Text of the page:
Disruption isn’t for everyone. Yet, in every industry, it’s necessary and serves a vital purpose. In the art world, the decades-old artists-versus-galleries debate continues, and has become more and more heated. More than 50 years ago, in 1966, Barbara Steveni and John Latham famously wrote a manifesto for the Artist Placement Group, an organization that helped insert artists into the corporate world, that began with the idea that “the context is half the work.” This theory remains relevant: In recent years, social media—with Instagram leading the charge—has significantly brought down barriers that had prevented artists from getting their work exposed and sold. At the same time, those platforms have also made things noisier, emphasizing the need for more market validation and protection than ever.
Does every artist need a gallery representing them? No. Do many artists need a gallery representing them? Yes.
Some artists (see: Richard Prince, who left Gagosian last year) have an entrepreneurial spirit. They see the galleries as entities simply taking a big cut from their work, and in turn know how to market themselves, handle their own exhibitions, sell their work directly to collectors, and hire and manage a staff to deal with all of the logistics involved. These artists, however, are few and far between. Their aggressiveness and disruptive nature serves a purpose—change is necessary. But such an opinion isn’t mutually exclusive.
Many artists are exactly that—artists—and should simply live in a creative world. This isn’t to say they can’t be half artist/half businessperson, but is that really the best for thing for their work anyway? Art should serve a greater purpose than commerce.
Here’s what I think is going to happen: Artists are going to hear this new gospel of going rogue, of cutting out the middleman. And it will seem great—until it’s not. Most of these artists will not be prepared for what that idea actually means. Their work will suffer. They won’t understand the many nuances of operating a business. They will face cash-flow and legal issues. Some may go bankrupt. Others may crawl over to the competitor of the gallery they left.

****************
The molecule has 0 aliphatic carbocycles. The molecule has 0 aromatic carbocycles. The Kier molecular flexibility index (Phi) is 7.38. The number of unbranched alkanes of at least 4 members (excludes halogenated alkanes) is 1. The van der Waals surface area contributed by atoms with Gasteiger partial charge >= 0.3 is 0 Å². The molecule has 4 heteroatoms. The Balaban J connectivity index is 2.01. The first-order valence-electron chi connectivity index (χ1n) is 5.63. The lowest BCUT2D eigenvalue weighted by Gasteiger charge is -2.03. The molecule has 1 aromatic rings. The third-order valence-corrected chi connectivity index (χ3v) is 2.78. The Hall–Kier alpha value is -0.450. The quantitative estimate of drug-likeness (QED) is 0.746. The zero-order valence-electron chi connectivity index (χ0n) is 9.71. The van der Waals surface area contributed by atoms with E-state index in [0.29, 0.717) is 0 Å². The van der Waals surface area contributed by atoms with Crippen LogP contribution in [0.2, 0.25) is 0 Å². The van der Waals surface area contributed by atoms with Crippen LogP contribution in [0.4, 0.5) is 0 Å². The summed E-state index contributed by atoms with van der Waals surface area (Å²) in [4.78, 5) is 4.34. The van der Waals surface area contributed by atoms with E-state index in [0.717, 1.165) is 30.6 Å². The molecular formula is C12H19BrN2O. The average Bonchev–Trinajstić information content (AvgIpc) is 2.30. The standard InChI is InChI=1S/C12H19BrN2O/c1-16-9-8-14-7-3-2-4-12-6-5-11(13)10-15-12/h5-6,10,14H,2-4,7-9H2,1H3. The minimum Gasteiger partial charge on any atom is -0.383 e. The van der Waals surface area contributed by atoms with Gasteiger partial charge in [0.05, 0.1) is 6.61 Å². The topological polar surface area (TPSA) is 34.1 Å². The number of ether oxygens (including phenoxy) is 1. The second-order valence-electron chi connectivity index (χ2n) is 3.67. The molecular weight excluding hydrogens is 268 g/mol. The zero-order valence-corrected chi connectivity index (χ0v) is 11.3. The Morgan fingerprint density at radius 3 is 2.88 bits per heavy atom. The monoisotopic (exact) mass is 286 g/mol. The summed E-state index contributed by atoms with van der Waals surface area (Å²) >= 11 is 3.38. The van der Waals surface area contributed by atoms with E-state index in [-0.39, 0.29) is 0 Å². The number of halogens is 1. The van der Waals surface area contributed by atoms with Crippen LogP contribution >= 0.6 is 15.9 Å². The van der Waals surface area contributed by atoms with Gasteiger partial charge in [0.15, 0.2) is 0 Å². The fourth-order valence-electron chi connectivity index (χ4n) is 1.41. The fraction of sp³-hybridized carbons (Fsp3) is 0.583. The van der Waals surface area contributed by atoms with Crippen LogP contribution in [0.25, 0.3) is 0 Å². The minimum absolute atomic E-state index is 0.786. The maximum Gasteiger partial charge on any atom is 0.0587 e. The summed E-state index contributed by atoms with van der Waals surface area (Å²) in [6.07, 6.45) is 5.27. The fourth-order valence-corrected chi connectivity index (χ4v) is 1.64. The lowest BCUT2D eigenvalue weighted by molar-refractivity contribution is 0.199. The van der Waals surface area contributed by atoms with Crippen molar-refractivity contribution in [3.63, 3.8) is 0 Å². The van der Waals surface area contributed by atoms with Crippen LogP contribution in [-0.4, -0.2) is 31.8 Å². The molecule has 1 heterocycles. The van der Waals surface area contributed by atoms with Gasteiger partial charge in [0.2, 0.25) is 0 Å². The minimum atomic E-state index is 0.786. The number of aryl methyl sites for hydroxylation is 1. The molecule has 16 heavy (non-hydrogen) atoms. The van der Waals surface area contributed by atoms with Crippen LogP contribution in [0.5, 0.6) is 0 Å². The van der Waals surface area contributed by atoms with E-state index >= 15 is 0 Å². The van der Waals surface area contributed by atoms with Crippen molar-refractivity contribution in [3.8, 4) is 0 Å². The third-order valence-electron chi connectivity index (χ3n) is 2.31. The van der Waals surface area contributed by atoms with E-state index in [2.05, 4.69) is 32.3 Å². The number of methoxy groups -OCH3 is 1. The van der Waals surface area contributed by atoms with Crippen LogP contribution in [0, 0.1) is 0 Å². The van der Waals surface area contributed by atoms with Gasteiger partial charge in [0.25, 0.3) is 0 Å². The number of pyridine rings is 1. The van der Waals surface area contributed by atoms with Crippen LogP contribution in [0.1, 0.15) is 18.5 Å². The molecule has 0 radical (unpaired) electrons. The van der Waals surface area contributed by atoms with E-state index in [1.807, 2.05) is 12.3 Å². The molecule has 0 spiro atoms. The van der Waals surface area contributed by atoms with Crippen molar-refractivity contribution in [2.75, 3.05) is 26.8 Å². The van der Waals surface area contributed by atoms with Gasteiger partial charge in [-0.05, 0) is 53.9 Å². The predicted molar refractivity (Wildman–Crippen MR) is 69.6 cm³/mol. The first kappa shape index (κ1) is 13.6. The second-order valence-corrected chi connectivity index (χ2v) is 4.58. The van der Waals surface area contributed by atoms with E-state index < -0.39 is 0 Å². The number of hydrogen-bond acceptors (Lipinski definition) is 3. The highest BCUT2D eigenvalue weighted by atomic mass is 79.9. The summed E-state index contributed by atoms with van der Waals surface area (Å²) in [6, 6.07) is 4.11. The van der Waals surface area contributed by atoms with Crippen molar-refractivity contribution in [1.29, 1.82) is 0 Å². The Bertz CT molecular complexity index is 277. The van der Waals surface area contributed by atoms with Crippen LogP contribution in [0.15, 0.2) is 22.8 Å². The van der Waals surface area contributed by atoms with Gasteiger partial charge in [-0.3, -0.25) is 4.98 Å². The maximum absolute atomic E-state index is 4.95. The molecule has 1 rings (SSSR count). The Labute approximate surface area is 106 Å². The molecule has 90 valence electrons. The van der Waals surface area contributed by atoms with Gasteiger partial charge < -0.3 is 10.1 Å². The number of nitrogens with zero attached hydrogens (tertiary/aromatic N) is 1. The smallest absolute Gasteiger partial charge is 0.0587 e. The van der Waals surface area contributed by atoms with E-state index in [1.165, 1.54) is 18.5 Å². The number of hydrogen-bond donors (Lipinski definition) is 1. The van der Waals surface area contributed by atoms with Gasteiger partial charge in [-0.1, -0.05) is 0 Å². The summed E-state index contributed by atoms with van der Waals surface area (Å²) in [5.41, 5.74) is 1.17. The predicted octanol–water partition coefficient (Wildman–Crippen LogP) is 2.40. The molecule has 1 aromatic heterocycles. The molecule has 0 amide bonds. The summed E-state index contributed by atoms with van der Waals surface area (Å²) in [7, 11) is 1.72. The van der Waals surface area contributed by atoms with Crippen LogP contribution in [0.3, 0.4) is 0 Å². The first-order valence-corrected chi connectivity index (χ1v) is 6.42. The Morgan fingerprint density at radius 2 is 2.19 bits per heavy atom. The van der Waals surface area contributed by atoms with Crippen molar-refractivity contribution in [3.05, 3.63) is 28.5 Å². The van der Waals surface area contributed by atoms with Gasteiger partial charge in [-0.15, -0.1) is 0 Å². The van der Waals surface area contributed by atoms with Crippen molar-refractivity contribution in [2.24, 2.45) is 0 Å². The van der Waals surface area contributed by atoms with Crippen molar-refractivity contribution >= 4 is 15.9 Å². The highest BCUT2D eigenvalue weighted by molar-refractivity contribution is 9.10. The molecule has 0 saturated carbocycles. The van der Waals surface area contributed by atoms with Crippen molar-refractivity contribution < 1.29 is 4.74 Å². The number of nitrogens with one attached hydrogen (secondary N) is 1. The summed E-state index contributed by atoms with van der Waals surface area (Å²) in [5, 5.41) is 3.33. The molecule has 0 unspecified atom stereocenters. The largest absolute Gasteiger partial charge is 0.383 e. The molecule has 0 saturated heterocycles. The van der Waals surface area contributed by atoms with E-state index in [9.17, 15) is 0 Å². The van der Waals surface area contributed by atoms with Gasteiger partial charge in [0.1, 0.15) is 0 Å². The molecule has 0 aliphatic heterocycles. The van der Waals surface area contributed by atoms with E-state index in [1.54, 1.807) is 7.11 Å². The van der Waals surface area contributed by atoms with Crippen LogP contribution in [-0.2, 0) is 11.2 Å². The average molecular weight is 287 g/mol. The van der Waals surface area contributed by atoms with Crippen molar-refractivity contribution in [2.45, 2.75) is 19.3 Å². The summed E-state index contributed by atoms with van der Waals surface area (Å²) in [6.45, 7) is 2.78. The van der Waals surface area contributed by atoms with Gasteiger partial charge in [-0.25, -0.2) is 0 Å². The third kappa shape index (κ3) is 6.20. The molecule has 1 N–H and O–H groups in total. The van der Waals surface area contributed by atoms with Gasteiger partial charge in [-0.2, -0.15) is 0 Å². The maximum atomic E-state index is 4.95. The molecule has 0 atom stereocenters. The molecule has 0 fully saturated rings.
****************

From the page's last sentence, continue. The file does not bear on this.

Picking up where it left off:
I recently had a discussion with a newly successful artist—whom I will refer to as Joe—who exemplifies someone who doesn’t necessarily need a gallery. His stance was that the artists of today, in order to find success, must manage and sell their own work but also have a gallery (or two). His is a rather Darwinian mindset, which I typically agree with. But my viewpoint is that, as one of these new-guard exemplars, Joe has a social responsibility not to tell fellow artists to go to a place they aren’t prepared for. For many, going solo will lead to failure again and again.
There’s another reason for this: Without major galleries helping manage supply and demand, the market will become even more noisy. Potential confidence loss would be detrimental to both the gallerist and the artist.
As a futurist who believes almost everything can be disrupted, I feel the gallery model needs to be significantly improved—but I’m not confident it needs a full disruption. The world can exist with some artists representing themselves, especially those that stand out in the emerging market, and many others sticking with gallery representation.
One side doesn’t need to fail for the other to succeed.